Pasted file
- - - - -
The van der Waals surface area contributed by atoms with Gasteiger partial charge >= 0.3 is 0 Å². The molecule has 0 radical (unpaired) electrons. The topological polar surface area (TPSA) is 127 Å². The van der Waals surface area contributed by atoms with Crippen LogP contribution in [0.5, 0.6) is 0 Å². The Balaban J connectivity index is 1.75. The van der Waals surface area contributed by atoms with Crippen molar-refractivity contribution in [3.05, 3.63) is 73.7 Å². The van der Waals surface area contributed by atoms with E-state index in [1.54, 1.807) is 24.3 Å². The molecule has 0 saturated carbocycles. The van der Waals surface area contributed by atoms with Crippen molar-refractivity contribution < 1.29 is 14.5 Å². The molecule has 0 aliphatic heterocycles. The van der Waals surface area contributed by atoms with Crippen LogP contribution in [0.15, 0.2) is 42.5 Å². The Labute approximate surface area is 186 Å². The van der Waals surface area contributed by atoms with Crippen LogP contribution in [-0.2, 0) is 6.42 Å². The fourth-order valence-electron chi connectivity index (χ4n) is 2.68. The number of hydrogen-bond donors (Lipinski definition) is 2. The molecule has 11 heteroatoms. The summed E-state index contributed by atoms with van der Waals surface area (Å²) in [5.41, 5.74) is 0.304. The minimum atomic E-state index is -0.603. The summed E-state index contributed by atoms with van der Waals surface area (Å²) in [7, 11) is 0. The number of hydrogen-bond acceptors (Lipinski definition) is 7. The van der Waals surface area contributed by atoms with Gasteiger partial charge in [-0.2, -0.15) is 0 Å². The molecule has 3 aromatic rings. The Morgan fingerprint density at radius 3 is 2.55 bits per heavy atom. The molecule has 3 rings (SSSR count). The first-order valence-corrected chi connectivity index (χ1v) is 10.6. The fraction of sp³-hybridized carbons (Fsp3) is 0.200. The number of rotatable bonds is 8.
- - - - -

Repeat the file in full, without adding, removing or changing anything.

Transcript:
The van der Waals surface area contributed by atoms with Gasteiger partial charge >= 0.3 is 0 Å². The molecule has 0 radical (unpaired) electrons. The topological polar surface area (TPSA) is 127 Å². The van der Waals surface area contributed by atoms with Crippen LogP contribution in [0.5, 0.6) is 0 Å². The Balaban J connectivity index is 1.75. The van der Waals surface area contributed by atoms with Crippen molar-refractivity contribution in [3.05, 3.63) is 73.7 Å². The van der Waals surface area contributed by atoms with E-state index in [1.54, 1.807) is 24.3 Å². The molecule has 0 saturated carbocycles. The van der Waals surface area contributed by atoms with Crippen molar-refractivity contribution < 1.29 is 14.5 Å². The molecule has 0 aliphatic heterocycles. The van der Waals surface area contributed by atoms with Crippen LogP contribution in [0.15, 0.2) is 42.5 Å². The Labute approximate surface area is 186 Å². The van der Waals surface area contributed by atoms with Crippen LogP contribution in [-0.2, 0) is 6.42 Å². The fourth-order valence-electron chi connectivity index (χ4n) is 2.68. The number of hydrogen-bond donors (Lipinski definition) is 2. The molecule has 11 heteroatoms. The summed E-state index contributed by atoms with van der Waals surface area (Å²) in [5.41, 5.74) is 0.304. The minimum atomic E-state index is -0.603. The summed E-state index contributed by atoms with van der Waals surface area (Å²) in [7, 11) is 0. The number of hydrogen-bond acceptors (Lipinski definition) is 7. The van der Waals surface area contributed by atoms with Gasteiger partial charge in [-0.2, -0.15) is 0 Å². The molecule has 3 aromatic rings. The Morgan fingerprint density at radius 3 is 2.55 bits per heavy atom. The molecule has 3 rings (SSSR count). The first-order valence-corrected chi connectivity index (χ1v) is 10.6. The fraction of sp³-hybridized carbons (Fsp3) is 0.200. The number of rotatable bonds is 8.